Hello Meltingpot Readers,
How many of you have ever heard of the Glide Memorial Methodist Church ? Apparently it’s an incredibly famous progressive Methodist church in the ‘crime ridden’ Tenderloin district of San Francisco and on any given Sunday their sanctuary is filled with the neighborhood’s most down-trodden alongside social activist celebrities like Bono and Danny Glover.
Perhaps it is because I’m from the midwest and have lived on the East Coast for the last twenty years that I’ve never heard of Glide Church and the amazing work they’ve done over the last five decades, so I probably wouldn’t have picked up the new book by the husband and wife team — Cecil Williams and Janice Mirikitani — who lead the church. Thankfully, I was asked to review Beyond the Possible: 50 Years of Creating Radical Change as part of a TLC book tour because it was the perfect meltingpot read.
So, for starters, I was intrigued by Glide’s leadership team, a Black man who grew up in a very segregated West Texas town and his wife, a Japanese American, whose earliest memories include the nightmare of being locked up in an internment camp during World War II with her family. Even though the book centers mostly on Glide’s radical acts of social change — like creating substance abuse programs and HIV testing at the church –there is also a fair amount of autobiography from Williams and Mirikitani, both of whom have had personal lives dramatic enough to fill the pages of a full-on memoir. (As it turns out, Williams has penned an autobiography already and Mirikitani has published several volumes of poetry.)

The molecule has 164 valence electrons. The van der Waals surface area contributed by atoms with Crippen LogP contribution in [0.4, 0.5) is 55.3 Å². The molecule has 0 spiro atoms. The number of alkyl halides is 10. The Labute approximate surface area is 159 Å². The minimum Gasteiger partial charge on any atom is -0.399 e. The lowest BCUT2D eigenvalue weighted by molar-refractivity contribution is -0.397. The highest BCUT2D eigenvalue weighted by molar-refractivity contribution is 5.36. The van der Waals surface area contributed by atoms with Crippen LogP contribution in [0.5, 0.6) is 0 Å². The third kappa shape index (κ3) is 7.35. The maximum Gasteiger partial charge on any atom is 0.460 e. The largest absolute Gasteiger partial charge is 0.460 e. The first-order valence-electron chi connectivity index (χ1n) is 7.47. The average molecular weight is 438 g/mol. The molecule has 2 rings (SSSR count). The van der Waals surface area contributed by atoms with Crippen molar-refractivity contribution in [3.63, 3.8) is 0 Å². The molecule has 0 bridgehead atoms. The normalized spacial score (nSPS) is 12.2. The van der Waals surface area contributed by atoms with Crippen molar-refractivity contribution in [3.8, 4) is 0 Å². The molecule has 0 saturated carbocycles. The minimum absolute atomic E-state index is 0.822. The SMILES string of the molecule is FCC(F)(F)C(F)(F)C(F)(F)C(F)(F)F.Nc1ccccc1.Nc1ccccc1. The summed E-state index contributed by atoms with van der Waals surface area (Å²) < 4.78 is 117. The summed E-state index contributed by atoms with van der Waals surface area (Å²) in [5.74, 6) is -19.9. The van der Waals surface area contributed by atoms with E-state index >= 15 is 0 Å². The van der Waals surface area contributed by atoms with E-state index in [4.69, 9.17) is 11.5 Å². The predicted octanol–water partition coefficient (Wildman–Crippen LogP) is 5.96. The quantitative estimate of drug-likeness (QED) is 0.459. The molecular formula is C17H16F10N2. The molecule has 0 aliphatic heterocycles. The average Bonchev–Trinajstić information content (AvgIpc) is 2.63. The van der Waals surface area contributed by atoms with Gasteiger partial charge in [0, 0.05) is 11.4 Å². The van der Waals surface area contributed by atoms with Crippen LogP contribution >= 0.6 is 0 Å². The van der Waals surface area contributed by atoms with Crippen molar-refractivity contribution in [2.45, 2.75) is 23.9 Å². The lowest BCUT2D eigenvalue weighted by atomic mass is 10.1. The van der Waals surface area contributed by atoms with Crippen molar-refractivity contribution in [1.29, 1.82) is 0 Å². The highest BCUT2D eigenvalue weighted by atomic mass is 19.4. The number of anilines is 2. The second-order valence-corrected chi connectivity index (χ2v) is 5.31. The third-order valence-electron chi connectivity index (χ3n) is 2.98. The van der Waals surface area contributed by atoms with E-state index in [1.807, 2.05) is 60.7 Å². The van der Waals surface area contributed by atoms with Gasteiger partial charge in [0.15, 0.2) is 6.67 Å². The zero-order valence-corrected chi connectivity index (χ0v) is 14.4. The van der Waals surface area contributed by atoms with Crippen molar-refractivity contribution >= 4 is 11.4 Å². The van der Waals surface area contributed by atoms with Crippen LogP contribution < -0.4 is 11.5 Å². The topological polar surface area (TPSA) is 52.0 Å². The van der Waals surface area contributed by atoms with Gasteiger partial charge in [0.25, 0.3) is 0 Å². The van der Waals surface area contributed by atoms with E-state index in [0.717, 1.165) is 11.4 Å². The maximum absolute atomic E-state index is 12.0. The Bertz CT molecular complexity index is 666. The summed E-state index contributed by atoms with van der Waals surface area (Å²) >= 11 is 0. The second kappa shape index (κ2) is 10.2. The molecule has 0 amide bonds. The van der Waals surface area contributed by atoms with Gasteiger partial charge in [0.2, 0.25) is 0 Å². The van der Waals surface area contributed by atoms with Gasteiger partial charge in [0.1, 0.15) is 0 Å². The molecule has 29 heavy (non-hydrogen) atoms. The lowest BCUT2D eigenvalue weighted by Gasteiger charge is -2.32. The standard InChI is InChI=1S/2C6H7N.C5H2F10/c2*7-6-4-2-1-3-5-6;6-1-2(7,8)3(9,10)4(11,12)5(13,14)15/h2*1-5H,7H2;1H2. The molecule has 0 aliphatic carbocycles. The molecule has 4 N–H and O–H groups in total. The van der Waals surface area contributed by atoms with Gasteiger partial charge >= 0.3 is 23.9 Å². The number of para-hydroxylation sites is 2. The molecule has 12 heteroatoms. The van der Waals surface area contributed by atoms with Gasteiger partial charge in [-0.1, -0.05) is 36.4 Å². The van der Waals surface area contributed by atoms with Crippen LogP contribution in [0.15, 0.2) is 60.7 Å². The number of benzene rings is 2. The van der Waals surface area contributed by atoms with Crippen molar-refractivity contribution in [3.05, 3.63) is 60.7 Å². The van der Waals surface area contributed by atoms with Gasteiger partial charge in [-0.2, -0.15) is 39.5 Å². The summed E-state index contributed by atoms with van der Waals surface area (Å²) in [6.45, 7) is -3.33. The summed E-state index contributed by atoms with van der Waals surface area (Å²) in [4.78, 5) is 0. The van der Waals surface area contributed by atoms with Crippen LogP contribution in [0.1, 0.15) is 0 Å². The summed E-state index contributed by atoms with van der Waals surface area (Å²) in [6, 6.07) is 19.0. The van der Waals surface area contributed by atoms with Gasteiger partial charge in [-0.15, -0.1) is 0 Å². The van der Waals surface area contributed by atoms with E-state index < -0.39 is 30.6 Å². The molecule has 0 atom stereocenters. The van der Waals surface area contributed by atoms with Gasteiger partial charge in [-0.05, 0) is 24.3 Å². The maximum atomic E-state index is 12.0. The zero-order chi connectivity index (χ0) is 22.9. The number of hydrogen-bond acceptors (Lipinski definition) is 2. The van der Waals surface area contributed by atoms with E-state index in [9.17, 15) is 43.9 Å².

But both Williams and Mirikitani seem to want to keep the focus — in real life and in the book — on the church. Originally founded in 1929, the Glide church had dwindled down to 35 White members by the time Williams arrived to be the new minister in 1963. He surveyed the poverty-stricken, crime-ridden Tenderloin district, where the well-maintained church had become the last vestige of the area’s former wealth and decided it was the perfect place to turn his childhood dream — of being the minister of a multicultural congregation where all people would be welcome — into a reality. And when Williams said ‘all’ people he meant, “the nobodies, the scrubs, the outcasts, the disenfranchised.” Needless to say, it wasn’t easy, but Williams never gave up.
Told in alternating chapters by Williams and Mirikitani, the book describes the highs and lows of the church’s transformation from a traditional Methodist church to an international symbol of social justice, love and compassion for all of God’s creatures. Celebrating some of the church’s greatest triumphs, the book reads almost like a highlights reel of San Francisco’s social justice history. From the crack epidemic in Black neighborhoods to police brutality in the LGBTQ community, Glide church was there making a difference. And not by holding prayer vigils or by sending money to a worthy cause, but by standing hand in hand with the afflicted and abused and being the agents of change. Clearly they’re doing something right, as today Glide has eleven thousand members and is still one of the fastest-growing churches in the international United Methodist Church community.
By the end of the book, I was ready to book a flight to San Francisco so I could see the Glide church in action. I want to experience one of their legendary Sunday celebration services that Dave Eggers writes about in the book’s forward. I would also love to meet Cecil and Janice as well, as they both come off in the book as incredibly sincere and passionate individuals who have remained committed to their principals and beliefs after all these years. Not perfect, just passionate.
This book makes a great read if you’re looking for inspiration or validation that one person can make a difference. As Williams said to those who doubted his vision, ” We can build this! It may sound crazy, and there isn’t enough money, but this is the beloved community! Our reality is beyond the possible!” Amen.